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Study IDs 90 genes in fat that may contribute to dangerous diseases

March 06, 2017

A sweeping international effort is connecting the dots between genes in our fat cells and our risk for obesity and cardiometabolic diseases such as heart disease and type 2 diabetes. The researchers have identified approximately 90 genes found in fat that could play important roles in such diseases - and could be targeted to develop new treatments or cures.

Unlike many genetics studies, the huge project looked at how genes' activity actually manifests in human patients - in this case, 770 Finnish men. The results will help doctors and scientists better understand how normal gene variations can affect individuals' health and risk for disease.

"There are a lot of regions in our genomes that are associated with increased risk for, let's say, type 2 diabetes. But we don't always understand what's happening in these regions," said Mete Civelek, PhD, of the University of Virginia School of Medicine. "This study actually addresses some of those questions."

Gene Effects on Health

The men used in the study have had their health histories, body composition, blood work and other wellness factors recorded in astoundingly complete detail - Civelek called them "one of the very few extremely well characterized populations in the world." The precise documentation allowed the researchers to draw conclusions about the effects of gene variations that naturally occur in subcutaneous fat. "Type 2 diabetes, coronary artery disease and obesity are multifactorial and complex diseases," Civelek said. "Genetic factors do not work in isolation - they work in a holistic way, so I think that these kind of studies that we are publishing are key to understanding what's happening in human populations."

That understanding could translate into better treatments for cardiometabolic diseases that pose a tremendous public health threat. Heart disease, for example, is the No. 1 killer in the United States. "Maybe by looking at these other markers we will be able to predict someone's risk much better, so that, for example, they can modify their diet or lifestyle even before type 2 diabetes develops," Civelek said. "Or let's say type 2 diabetes has already developed. We might be able to target some of these novel genes as a potential cure."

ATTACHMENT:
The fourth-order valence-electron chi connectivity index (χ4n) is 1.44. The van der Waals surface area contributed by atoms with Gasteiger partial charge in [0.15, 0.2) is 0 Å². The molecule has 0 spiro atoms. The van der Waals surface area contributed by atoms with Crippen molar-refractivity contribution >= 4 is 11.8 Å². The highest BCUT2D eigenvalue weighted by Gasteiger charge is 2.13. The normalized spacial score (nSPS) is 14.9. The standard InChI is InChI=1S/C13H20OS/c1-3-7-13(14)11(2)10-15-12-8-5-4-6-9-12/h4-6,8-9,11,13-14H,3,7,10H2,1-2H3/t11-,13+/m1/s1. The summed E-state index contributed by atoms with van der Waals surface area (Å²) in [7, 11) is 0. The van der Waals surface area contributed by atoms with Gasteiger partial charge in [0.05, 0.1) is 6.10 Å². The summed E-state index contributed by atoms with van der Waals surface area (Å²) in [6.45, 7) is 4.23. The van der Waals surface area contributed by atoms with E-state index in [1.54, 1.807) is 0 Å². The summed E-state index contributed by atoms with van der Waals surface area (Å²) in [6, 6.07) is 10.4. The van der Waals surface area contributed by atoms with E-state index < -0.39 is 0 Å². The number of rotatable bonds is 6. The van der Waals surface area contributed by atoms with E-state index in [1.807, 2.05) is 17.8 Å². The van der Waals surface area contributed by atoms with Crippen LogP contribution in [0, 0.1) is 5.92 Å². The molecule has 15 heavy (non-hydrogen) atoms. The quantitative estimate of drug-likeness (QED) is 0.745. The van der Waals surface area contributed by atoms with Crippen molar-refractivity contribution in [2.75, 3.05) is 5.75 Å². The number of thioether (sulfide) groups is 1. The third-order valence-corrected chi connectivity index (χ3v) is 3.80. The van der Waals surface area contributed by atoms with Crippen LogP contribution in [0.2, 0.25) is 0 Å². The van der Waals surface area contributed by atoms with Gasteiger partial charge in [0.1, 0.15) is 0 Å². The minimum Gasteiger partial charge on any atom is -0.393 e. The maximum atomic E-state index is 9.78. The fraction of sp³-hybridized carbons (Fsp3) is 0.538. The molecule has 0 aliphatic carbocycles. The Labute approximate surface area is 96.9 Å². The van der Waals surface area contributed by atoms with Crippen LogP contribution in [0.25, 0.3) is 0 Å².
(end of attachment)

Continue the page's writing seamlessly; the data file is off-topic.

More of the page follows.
DNA in 3D

The project helps advance a more sophisticated - and three-dimensional - view of our DNA. Typically, people think of DNA as long, neat strands, laid out like a stretched string. But in reality, the strands are clumped together inside cells like spaghetti. Genes that appear far away from each other when viewed linearly actually may be quite close when DNA is balled up inside the cell. That physical proximity affects what they do.

"For a lot of cases, what we found was that these different genomic regions actually affect gene expression in a far-away locus, not necessarily the immediate neighborhood," he said. "That's because the DNA is compacted and there's a three-dimensional structure. [Genes] can actually come together in three-dimensional space and can affect each other."

That can have big implications for understanding what genes are doing. "We're saying that it may be the gene that we thought was causing a phenomenon is not," Civelek said. "There may actually be another gene at work that is a little bit farther away."

Civelek, of UVA's Department of Biomedical Engineering, is already hard at work on a follow-up to the project, examining a potential "master switch" that may be regulating the activity of many different genes associated with obesity, HDL (or "good") cholesterol level and risk for type 2 diabetes.

Findings Published

The effort included researchers from UVA; the University of North Carolina at Chapel Hill; the University of California, Los Angeles; Bristol-Myers Squibb; the University of Eastern Finland; the University of Michigan, Ann Arbor; the National Institutes of Health's National Human Genome Research Institute; and King's College London. Their findings have been published in the American Journal of Human Genetics.
The work received financial support from the National Institutes of Health, the Academy of Finland, the Finnish Heart Foundation, the Finnish Diabetes Foundation, the Finnish Funding Agency for Technology and Innovation, and the Commission of the European Community. Bristol-Myers Squibb also contributed.

University of Virginia Health System

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